You can tell that the buildings shown are the same.
Derek replying to a comment from Julie / March 29, 2010 at 02:19 pm
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Actually Tanja was correct -- and because of her and another commenter's good eye, the photo was changed to accurately reflect the scene depicted in the postcard. Mention of the switch is made above... Thanks for reading.
Eugene Zhilinsky @ Editions Tchai / March 31, 2010 at 11:44 pm
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Hello,
We've printed a unique set of Toronto postcards recently. If interested please have a look at our on-line shop here: http://www.etsy.com/view_listing.php?listing_id=40493498
It's a set of 7 postcards - best illustrations from our Toronto Graffiti book, Glossy Cardstock 5"X7" Offset. ISBN 978-0-9784952-5-1 - comes with its original envelope-cover.
We also plan to print additional number of postcards soon.
Thank you for your time and feel free to write us of any requirements.
Eugene Zhilinsky @ ET
Ellenburstyn / April 1, 2010 at 03:46 am
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Just a thought. But I have always liked these type of posts on here it just gives me deeper understanding of how Toronto has evolved as a city.

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Keith / January 25, 2011 at 11:17 pm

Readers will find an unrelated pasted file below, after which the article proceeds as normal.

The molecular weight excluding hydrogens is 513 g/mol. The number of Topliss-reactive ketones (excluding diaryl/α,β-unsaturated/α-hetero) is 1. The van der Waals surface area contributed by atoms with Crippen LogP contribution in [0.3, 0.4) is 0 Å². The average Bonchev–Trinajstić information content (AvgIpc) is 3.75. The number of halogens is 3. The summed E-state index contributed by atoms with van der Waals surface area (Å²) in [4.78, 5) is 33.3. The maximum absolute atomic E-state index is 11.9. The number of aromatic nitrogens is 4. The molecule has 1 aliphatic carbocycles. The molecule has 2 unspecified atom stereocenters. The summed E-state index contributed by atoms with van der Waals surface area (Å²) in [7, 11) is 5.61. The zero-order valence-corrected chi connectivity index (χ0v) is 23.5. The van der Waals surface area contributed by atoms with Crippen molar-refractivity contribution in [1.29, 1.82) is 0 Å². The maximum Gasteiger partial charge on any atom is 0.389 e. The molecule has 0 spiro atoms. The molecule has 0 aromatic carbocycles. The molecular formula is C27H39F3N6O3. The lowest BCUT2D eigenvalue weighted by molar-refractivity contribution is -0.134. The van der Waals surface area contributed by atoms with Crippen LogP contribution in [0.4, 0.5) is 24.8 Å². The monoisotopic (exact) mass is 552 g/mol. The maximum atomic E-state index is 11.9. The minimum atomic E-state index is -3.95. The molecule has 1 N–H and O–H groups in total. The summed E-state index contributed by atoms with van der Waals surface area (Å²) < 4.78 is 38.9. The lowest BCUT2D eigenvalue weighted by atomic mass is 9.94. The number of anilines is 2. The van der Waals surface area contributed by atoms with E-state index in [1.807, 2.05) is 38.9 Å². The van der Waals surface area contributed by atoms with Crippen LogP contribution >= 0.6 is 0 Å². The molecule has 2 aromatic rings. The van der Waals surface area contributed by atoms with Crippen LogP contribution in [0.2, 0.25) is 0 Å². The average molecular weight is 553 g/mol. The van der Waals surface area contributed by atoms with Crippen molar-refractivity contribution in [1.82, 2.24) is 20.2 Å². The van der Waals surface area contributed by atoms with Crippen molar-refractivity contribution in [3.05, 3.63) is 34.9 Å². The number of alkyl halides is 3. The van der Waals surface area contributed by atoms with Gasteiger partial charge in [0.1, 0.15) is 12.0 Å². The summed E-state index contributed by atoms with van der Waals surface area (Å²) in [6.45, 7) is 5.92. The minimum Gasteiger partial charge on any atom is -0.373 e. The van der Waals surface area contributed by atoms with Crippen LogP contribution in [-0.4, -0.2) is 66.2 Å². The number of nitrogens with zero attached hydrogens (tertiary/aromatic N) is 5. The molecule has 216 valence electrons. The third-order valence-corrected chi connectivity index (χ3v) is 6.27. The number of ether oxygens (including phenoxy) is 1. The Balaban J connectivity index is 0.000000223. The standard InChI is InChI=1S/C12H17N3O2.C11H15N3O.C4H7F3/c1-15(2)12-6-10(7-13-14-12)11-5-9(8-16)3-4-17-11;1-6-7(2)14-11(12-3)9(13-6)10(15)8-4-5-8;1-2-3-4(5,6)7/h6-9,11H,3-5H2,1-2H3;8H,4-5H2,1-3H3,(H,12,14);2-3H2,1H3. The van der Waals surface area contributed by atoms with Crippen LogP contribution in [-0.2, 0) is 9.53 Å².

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Thank you, this is a really good post.
Keith / January 25, 2011 at 11:57 pm
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BTW: look at this image (and compare to postcard 2): http://www.abruptjunction.com/benjamin/toronto/downtown1/avenue%20bloor.jpg
So not only nowadays photographers have to "photoshop" wires out, 100 years ago, they already had the same problem!
Sharifa / February 14, 2014 at 09:44 pm
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This is the stuff I love. And I LOVE how the present pictures are posted after it. Saves me the trouble of looking it up myself!!
VicTO / April 20, 2014 at 09:54 pm
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Derek, as always your posts are awesome! I was wondering where you got the postcard images from ?